England 2-1 Wales. 16/6/2016

And so to Lens. Battle of Britain. The pick of the fixtures when the draw was made. Anticipation had reached fever pitch for this clash, animosity stirred up further by the media. As if it needed to be. Old enemies colliding, the story writes itself. The match took place at 2pm on a Thursday afternoon, much to the delight of publicans up and down the UK. The Welsh entered the melting pot with a certain swagger, top of the group following Englands draw with Russia. For once the coverage wasn’t all about the England nation team, with the match representing an opportunity for Wales’ coming out party. A chance to move as far away from their shadow as possible, a chance to force our way onto the back pages. A chance for Wales to be taken seriously. The match was colossal, and two pints wouldn’t be enough to calm the nerves. It would have to be several.

For all the pre match posturing, the Welsh started as though they’d indulged in several pints themselves. England could have found themselves two goals to the good in the first 10 minutes, with Raheem Sterling missing a sitter. Wales struggled to find their stride, and were outclassed for most of the first half. Until the refs whistle indicated a free kick. Up stepped the talisman, the main antagonist of England in the buildup. Gareth Bale. He questioned their passion, their desire. And now he’d question Joe Hart. And then came the welcome return of the beer-soaked celebrations, as a looping free-kick squirmed its way into the bottom corner. Delirium. Joy. Disbelief. England 0 Wales 1. There’s still 45 minutes to go. But what if?

The half time interval came and went in a mist of giggling, excitement and refilling of pint glasses. The magnitude of victory here would be significant, qualification for the knockout stages would be more or less wrapped up. Hold on. A sense of déjà vu from Bordeaux as Jamie Vardy poked in an equalizer. A glance at the time left indicated that the Welsh backline would need to dig in deep. Having looked bereft of ideas going forward for large parts of the game, Wales rested on their laurels, admirably so. Until injury time. A dagger to the heart of every Welshman, as Daniel Sturridge forced his way through and snatched victory. Silence. Scowls. Disbelief. England 2 Wales 1. Chris Gunter signals that we must keep our heads held high although this will sting for some time. But it won’t take 58 years. Russia next. What if?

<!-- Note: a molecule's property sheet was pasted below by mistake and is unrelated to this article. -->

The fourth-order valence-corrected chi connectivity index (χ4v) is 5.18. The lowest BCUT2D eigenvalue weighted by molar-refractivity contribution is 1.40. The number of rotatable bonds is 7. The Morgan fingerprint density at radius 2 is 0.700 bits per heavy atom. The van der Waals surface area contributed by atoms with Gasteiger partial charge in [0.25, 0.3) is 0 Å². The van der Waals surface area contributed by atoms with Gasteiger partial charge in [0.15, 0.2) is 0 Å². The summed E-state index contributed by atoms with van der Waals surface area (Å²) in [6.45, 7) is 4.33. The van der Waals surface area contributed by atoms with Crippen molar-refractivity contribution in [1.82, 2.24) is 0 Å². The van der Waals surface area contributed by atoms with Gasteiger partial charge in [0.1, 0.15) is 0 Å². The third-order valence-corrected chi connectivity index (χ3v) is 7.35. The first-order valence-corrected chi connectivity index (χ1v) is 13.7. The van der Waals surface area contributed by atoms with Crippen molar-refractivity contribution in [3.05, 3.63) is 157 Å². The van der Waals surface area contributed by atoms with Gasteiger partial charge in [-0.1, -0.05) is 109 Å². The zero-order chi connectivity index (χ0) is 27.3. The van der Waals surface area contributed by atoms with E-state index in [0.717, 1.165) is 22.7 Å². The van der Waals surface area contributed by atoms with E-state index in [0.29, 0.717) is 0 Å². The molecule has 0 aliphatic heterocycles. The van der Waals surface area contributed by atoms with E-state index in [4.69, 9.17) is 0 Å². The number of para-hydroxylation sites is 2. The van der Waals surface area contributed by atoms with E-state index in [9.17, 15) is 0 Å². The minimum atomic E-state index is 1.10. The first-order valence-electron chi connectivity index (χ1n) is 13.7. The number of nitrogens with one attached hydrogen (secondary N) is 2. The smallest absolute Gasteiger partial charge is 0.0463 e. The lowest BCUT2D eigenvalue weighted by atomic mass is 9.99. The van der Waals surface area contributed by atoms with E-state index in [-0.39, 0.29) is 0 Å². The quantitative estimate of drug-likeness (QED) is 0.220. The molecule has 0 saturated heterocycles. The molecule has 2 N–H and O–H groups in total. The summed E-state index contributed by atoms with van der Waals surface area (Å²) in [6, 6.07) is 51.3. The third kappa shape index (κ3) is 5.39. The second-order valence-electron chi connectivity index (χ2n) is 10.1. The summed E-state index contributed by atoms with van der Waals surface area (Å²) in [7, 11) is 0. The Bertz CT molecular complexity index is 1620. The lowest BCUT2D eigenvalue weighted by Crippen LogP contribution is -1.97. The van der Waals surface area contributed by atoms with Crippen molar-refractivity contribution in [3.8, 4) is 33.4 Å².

Russia 0-3 Wales. 20/6/2016.

I remember November 2003. I was there, 11 years old in the Millenium Stadium, yet to be wearied by footballs cruelty. Second leg play off following a goalless draw in Russia, and Wales were going to book their place on the flight to Portugal for Euro 2004. Except they didn’t. Vadim Evseev proved all dreams don’t come true, and scored Russia’s winner. Devastated.

Thirteen years on and the chance for revenge reared its head. Russia stood in the way once more. I had grown accustomed to footballing disappointment by this time, but tonight would be different. Wales are a different beast. Russia are no match. But what if? What if uncertainty creeps into the players heads? What if Russia break our hearts once more? What if.

Twenty minutes in and there were no questions. Just singing, and cheering and empty pint glasses. Aaron Ramsey and Neil Taylor had thrust Wales into a two goal lead. The deflation of the England defeat had evaporated; Wales were vanquishing their demons. A Gareth Bale third, and Englands inability to breach Slovakias defence sent Wales through top of the group. Top. Of. The. Group. 58 years of hurt. 13 years of hurt. Gone.